some busied themselves in lighting a fire, the rest joined in a sort of war-dance round the carcass, accompanied by the most wild and fantastic gestures, totally disregarding the proximity of the lion, who had only retreated a few paces. As the fire began to blaze, indeed, we could distinctly see him pacing to and fro among the bushes on the edge of the river's bank.
He, moreover, forcibly reminded us of his presence by cruelly lacerating a small dog belonging to one of the party which had incautiously approached him too closely. By a slight touch of his murderous paw he ripped up its body from head to foot; but, notwithstanding its entrails dragged on the ground, the poor creature managed to crawl to our fire, where it breathed its last in the course of a few seconds. It was a most touching sight to see the faithful animal wagging its tail in recognition of its master, who was trying to replace the intestines and to stop the flow of the blood. The savage features of the natives, which received an unnaturally wild character as the glare of the half-blazing fire fell upon them; the dying dog, with his wild master stooping despondingly over him the mutilated carcass of the zebra, and the presence of the lion within a few paces of us, presented one of the most striking scenes it was ever my fortune to witness.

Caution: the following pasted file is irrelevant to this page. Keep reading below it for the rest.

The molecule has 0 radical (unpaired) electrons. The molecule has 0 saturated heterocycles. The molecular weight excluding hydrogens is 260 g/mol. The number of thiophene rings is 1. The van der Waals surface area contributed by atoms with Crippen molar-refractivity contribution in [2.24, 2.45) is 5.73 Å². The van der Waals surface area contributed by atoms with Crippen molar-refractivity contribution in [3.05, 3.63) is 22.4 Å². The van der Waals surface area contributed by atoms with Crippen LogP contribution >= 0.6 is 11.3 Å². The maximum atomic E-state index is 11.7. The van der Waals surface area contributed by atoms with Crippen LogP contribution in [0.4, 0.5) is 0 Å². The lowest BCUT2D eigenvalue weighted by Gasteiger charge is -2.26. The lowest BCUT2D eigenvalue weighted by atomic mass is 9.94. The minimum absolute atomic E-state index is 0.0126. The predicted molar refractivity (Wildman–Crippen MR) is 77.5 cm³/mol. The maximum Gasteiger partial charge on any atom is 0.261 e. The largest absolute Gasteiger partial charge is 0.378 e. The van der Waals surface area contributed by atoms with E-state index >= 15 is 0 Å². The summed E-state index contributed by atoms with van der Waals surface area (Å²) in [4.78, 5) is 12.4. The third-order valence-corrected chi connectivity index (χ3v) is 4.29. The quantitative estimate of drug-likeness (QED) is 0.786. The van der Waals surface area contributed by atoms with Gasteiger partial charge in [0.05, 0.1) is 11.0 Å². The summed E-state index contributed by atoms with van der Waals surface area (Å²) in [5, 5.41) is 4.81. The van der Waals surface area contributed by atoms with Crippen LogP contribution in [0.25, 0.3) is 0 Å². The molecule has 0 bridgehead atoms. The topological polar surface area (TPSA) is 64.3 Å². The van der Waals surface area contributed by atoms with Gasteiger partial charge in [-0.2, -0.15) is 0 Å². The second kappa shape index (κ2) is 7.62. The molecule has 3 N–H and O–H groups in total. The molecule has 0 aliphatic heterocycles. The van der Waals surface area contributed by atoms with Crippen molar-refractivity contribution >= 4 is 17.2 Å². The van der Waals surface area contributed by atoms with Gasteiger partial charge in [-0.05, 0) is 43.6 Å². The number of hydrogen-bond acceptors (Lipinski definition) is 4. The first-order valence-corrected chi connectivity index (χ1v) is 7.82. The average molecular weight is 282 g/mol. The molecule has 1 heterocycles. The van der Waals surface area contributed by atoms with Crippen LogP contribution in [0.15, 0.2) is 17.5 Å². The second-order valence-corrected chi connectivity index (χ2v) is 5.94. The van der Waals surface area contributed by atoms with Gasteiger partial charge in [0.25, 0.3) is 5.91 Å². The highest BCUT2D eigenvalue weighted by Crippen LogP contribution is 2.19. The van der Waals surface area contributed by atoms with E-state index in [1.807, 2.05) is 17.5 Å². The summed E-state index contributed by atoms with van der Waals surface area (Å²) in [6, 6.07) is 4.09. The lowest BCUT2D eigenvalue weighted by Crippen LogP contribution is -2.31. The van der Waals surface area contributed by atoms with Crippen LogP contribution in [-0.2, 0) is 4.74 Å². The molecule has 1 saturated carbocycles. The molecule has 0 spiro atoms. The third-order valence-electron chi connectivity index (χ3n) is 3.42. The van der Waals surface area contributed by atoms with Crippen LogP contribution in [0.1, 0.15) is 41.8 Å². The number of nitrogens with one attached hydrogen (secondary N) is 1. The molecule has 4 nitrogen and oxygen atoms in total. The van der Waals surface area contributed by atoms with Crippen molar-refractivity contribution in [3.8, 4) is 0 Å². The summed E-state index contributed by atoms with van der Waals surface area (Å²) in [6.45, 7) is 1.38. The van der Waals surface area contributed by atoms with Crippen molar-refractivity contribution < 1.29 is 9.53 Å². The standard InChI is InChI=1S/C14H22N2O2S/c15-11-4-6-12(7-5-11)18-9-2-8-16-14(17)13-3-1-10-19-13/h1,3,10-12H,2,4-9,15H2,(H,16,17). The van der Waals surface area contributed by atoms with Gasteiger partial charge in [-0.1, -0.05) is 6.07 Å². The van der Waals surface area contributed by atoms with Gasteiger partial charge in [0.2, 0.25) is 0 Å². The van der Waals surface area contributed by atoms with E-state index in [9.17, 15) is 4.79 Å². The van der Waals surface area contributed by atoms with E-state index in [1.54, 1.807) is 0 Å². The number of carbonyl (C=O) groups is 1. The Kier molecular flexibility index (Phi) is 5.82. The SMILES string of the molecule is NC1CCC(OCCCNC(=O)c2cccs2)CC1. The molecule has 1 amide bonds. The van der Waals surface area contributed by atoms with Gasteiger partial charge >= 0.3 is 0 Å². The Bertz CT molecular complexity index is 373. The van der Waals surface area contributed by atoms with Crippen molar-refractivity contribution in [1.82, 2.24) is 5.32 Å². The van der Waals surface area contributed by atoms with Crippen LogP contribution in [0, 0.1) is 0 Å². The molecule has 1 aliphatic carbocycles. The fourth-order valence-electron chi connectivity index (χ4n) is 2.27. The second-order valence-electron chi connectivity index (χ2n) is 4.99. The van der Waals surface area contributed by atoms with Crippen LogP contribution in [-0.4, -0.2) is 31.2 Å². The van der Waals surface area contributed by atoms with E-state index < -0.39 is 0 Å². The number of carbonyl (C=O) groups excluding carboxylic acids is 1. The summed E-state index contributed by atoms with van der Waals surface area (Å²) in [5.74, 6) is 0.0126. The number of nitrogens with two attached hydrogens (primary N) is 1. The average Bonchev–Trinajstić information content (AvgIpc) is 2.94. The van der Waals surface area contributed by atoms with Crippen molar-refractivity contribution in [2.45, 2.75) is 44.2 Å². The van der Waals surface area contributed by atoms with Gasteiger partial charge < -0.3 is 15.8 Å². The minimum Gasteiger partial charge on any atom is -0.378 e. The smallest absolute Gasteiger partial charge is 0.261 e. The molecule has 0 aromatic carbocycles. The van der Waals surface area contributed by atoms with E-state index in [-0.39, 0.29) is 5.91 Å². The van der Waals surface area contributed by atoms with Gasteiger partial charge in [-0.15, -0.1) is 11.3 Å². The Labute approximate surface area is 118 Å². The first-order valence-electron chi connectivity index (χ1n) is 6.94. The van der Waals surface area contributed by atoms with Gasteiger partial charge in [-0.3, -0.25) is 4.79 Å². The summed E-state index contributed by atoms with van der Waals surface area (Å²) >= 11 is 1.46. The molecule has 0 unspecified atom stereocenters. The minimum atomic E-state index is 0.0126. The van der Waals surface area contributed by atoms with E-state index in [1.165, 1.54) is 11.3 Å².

Expecting every moment that the lion would make a dash at us, I stood prepared to receive him. More than once, indeed, I leveled my gun at him, and was on the point of pulling the trigger; but, being now sufficiently acquainted with the character of the animal to know that, if I did not shoot him on the spot, the attempt would probably prove the death-signal to one or other of us, I refrained from firing.
Contrary to my expectation, however, he allowed us to cut up and to carry away the entire zebra without molesting us in any way. During the process, the natives occasionally hurled huge burning brands at the beast; but these,